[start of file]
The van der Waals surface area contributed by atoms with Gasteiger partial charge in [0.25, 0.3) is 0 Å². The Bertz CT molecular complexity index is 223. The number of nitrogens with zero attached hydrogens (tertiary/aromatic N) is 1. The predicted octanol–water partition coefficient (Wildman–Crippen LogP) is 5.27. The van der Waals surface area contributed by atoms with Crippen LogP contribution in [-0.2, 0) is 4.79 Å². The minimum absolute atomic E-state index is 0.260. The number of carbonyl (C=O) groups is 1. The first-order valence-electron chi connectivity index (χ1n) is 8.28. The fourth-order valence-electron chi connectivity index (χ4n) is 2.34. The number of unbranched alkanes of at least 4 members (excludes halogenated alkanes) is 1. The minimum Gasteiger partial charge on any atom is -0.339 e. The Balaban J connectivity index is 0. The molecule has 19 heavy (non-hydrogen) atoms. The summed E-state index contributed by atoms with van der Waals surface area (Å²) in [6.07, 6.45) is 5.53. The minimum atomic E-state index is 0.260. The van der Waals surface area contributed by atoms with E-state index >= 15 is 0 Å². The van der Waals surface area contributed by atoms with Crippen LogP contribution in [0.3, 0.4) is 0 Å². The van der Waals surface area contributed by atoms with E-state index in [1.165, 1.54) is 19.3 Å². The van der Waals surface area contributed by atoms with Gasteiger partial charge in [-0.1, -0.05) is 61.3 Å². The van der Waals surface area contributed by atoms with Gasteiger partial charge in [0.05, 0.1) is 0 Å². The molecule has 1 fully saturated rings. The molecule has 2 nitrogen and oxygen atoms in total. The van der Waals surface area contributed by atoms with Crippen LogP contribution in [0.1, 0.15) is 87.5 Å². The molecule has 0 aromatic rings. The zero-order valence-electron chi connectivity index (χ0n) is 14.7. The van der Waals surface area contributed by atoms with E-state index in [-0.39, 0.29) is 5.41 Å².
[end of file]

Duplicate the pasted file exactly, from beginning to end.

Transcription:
The van der Waals surface area contributed by atoms with Gasteiger partial charge in [0.25, 0.3) is 0 Å². The Bertz CT molecular complexity index is 223. The number of nitrogens with zero attached hydrogens (tertiary/aromatic N) is 1. The predicted octanol–water partition coefficient (Wildman–Crippen LogP) is 5.27. The van der Waals surface area contributed by atoms with Crippen LogP contribution in [-0.2, 0) is 4.79 Å². The minimum absolute atomic E-state index is 0.260. The number of carbonyl (C=O) groups is 1. The first-order valence-electron chi connectivity index (χ1n) is 8.28. The fourth-order valence-electron chi connectivity index (χ4n) is 2.34. The number of unbranched alkanes of at least 4 members (excludes halogenated alkanes) is 1. The minimum Gasteiger partial charge on any atom is -0.339 e. The Balaban J connectivity index is 0. The molecule has 19 heavy (non-hydrogen) atoms. The summed E-state index contributed by atoms with van der Waals surface area (Å²) in [6.07, 6.45) is 5.53. The minimum atomic E-state index is 0.260. The van der Waals surface area contributed by atoms with E-state index >= 15 is 0 Å². The van der Waals surface area contributed by atoms with Crippen LogP contribution in [0.3, 0.4) is 0 Å². The van der Waals surface area contributed by atoms with E-state index in [1.165, 1.54) is 19.3 Å². The van der Waals surface area contributed by atoms with Gasteiger partial charge in [-0.1, -0.05) is 61.3 Å². The van der Waals surface area contributed by atoms with Gasteiger partial charge in [0.05, 0.1) is 0 Å². The molecule has 1 fully saturated rings. The molecule has 2 nitrogen and oxygen atoms in total. The van der Waals surface area contributed by atoms with Crippen LogP contribution in [0.1, 0.15) is 87.5 Å². The molecule has 0 aromatic rings. The zero-order valence-electron chi connectivity index (χ0n) is 14.7. The van der Waals surface area contributed by atoms with E-state index in [-0.39, 0.29) is 5.41 Å².